Saved From The Music

Saved From The Music

Saved from the Music

A review of Jay Asher and Jessica Freeburg’s Piper (Penguin Random House, 2017)

By Derek Newman-Stille

Fairy tales have frequently invoked disability, often using the disabled body as a motivating point for stories of change and transformation. Jay Asher and Jessica Freeburg’s graphic novel Piper explores the question of what would happen if the Pied Piper of Hamelin encountered a young woman who is Deaf and therefore couldn’t hear the allure of his magical pipe. Maggie, a young Deaf woman who has been ostracised by her village, becomes a foil for the Pied Piper, a person who has a strength that counters that of the Pied Piper. She has the ability to resist control because of being Deaf.

Maggie became Deaf when children put her in a barrel when she was a child and throughout her life she experienced ostracism and violence from the rest of her community. When the Piper arrives in her town, the first thing he notices is the prevalence of violence and oppression in the community and the power that those in positions of authority or wealth exert over the rest of the community. He notices that the town has a rat infestation, which is has the ability to counter with his ability to summon rats with his pipe, but he also reads the imbalance of power in the town and wants vengeance for those who are attacked by the community. His own father died as a result of violence from a community that ostracized him and this has left the Piper aware of the violence that ostracism can visit on those who don’t conform.

Asher and Freeburg give us a modified version of the tale, giving further context to why the Piper eventually lures all of the children away from the village beyond the fact that the town doesn’t pay him for removing all of the rats.

The tale evokes disability again when the kidnapping of the village’s children is discovered after a disabled child is unable to keep up with the rest of the children and therefore escapes the Piper’s abduction, therefore situating this tale as one that uses disability and Deafness as symbolic media within the context of the tale, associating bodily difference as a way to demonstrate the town of Hamelin’s abuse toward disempowered groups.

This is also a fairy tale within a fairy tale since Maggie creates stories about those who have been violent toward her. She shifts the narratives that are imposed on her and remakes herself into a position of power by retelling her experiences as fairy tales. Ultimately, she shifts the tale of the Piper of Hamelin, her own tale, in order to modify it, remaking the story into the one that is familiar from legend and obscuring the reality of the tale.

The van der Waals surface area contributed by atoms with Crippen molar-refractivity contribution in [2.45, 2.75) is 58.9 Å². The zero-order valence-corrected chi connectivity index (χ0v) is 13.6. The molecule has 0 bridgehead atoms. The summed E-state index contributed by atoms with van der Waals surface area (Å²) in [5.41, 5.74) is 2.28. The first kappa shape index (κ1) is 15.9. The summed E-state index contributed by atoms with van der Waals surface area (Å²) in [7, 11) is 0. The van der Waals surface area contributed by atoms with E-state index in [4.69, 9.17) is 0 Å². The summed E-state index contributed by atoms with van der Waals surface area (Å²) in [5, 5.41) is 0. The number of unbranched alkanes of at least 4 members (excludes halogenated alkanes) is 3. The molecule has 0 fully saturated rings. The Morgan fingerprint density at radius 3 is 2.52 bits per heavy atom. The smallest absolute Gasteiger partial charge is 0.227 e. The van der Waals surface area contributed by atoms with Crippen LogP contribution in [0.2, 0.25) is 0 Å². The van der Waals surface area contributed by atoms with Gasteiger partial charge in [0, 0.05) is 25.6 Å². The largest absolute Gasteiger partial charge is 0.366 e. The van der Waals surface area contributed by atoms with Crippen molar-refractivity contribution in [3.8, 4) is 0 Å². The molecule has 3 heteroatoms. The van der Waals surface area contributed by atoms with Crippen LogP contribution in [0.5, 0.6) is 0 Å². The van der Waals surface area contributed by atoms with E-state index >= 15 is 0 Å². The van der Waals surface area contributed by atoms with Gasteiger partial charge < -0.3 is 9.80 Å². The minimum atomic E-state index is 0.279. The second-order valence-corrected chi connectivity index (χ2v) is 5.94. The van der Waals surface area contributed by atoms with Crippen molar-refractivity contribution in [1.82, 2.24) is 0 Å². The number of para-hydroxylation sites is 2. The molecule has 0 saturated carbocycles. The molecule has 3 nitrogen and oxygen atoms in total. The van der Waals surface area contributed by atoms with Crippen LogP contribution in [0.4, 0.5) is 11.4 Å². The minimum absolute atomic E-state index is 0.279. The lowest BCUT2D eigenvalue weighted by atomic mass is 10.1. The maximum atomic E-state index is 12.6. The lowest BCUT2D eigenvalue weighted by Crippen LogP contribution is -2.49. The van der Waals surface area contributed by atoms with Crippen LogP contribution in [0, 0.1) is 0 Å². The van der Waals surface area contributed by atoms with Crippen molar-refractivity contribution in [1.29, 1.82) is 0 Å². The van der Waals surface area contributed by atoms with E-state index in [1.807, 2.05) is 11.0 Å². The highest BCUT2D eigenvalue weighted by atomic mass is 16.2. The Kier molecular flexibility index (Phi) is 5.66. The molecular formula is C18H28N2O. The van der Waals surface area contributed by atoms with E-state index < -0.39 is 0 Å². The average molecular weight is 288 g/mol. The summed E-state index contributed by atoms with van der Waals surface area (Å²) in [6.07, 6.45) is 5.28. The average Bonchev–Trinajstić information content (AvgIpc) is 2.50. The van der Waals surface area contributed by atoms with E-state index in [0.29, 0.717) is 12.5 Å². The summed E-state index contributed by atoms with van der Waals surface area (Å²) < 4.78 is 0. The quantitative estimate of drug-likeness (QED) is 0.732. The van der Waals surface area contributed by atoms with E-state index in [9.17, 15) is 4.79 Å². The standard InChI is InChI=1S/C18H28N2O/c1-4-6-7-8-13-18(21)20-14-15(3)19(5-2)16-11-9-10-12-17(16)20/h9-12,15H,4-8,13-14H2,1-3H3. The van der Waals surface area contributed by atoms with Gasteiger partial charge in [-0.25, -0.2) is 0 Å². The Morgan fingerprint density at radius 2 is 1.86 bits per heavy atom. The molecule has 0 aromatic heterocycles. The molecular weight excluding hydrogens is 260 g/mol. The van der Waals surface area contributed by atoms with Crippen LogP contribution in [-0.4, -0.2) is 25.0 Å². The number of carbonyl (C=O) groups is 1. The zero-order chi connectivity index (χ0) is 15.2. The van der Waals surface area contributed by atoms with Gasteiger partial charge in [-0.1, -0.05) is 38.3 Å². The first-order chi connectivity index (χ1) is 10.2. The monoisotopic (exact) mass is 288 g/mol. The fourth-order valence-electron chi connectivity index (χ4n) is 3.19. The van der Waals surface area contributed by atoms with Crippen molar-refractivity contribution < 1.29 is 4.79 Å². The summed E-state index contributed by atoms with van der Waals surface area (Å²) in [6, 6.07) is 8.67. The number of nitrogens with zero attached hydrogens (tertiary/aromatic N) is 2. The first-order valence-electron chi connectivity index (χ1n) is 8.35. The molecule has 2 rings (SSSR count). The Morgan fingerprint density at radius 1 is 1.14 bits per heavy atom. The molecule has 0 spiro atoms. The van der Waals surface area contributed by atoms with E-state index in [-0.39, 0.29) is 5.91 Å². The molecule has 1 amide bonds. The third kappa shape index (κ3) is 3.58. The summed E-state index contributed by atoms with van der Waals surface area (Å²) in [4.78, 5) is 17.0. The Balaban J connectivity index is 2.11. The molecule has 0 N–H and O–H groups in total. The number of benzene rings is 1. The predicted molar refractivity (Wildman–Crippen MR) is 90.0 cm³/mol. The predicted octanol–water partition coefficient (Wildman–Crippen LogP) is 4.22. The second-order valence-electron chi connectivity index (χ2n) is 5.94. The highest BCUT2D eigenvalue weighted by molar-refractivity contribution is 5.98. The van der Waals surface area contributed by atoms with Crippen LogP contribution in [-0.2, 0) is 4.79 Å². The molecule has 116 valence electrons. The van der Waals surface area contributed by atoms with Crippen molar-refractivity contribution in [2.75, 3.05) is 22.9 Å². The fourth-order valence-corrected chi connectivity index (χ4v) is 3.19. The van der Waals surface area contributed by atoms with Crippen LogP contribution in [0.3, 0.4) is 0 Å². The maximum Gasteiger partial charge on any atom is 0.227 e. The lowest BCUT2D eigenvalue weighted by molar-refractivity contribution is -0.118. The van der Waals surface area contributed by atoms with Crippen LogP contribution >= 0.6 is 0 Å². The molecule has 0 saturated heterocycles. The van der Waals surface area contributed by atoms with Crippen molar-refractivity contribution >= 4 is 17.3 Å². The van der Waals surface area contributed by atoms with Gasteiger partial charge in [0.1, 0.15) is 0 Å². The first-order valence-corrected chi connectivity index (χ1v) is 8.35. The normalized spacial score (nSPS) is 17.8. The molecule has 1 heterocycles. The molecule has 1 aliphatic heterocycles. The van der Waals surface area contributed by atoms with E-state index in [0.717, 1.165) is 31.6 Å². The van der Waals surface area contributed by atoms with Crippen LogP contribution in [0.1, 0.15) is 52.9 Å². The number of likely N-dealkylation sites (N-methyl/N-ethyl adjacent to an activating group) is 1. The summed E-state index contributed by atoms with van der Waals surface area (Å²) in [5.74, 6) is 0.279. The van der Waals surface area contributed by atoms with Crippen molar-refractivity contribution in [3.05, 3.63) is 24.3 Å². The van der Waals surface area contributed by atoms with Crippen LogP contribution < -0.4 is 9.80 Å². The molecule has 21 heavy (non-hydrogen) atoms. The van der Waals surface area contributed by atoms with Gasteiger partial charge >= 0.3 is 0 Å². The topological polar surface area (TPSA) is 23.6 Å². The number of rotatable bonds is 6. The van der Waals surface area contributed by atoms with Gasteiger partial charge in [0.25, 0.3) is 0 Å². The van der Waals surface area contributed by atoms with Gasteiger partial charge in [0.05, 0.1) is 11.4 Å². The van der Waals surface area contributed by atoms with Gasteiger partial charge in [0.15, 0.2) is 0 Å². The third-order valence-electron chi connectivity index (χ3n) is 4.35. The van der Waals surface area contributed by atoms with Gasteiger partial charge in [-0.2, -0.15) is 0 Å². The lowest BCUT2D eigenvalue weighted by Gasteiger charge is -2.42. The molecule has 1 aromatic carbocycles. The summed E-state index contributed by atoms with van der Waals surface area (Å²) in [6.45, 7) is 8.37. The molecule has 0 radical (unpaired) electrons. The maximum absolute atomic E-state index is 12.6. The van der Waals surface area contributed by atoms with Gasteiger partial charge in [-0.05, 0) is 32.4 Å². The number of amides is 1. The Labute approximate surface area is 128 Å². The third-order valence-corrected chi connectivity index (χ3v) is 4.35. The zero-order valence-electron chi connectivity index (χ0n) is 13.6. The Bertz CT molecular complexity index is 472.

To find out more about Piper, visit https://www.penguinrandomhouse.com/books/539282/piper-by-jay-asher-and-jessica-freeburg-illustrated-by-jeff-stokely/9780448493664/

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A Signing Snow White

A Signing Snow White

A review of Roz Rosen’s “Snow White” in Deaf Culture Fairy Tales (Savory Words, 2017)
By Derek Newman-Stille

Roz Rosen’s Snow White is a Deaf princess born to hearing parents. Her parents don’t know how to act around a Deaf daughter and decide instead to call a doctor, who tells them that the princess needs a speech therapist to be taught to speak English and speech-read instead of learning ASL and teaching it to Snow White. 

Snow White tries to explain to the Queen that the attempt to force her to learn spoken language is preventing her access to other education, but is told that she needs to adapt to a hearing world. She is told to sit on her hands and forced to use sound to achieve her needs. When people spoke around her, they refused to include her in their conversations, telling her “later”. 

As occurs in Snow White tales, the Queen becomes jealous of Snow White’s beauty, but she ads to her discrimination of the princess by saying “I will not be outdone by a deaf-mute”. 

When Snow White is able to escape from the Queen’s clutches, she finds herself at the home of seven Deaf Dwarfs who have an immersive Deaf home with lights that flash instead of relying on sound and the regular use of sign language. These Dwafs, rather than being miners, turn out to be human rights advocates who work for The National Office of Deaf People and fight for the right to quality accessibility, access to employment, the right for Deaf people to own land, marry, and have children, and access to sign language for children. They introduce Snow White to the world of Deaf culture, giving her a world that runs counter to the audist, ableist world that she came from. 

When Snow White is poisoned by the Queen and awakened by a Prince, the first thing that she does is sign to him. When he indicates that he doesn’t understand sign language, she immediately goes back to her poisoned sleep, unwilling to be awakened into another world of audism and ableism.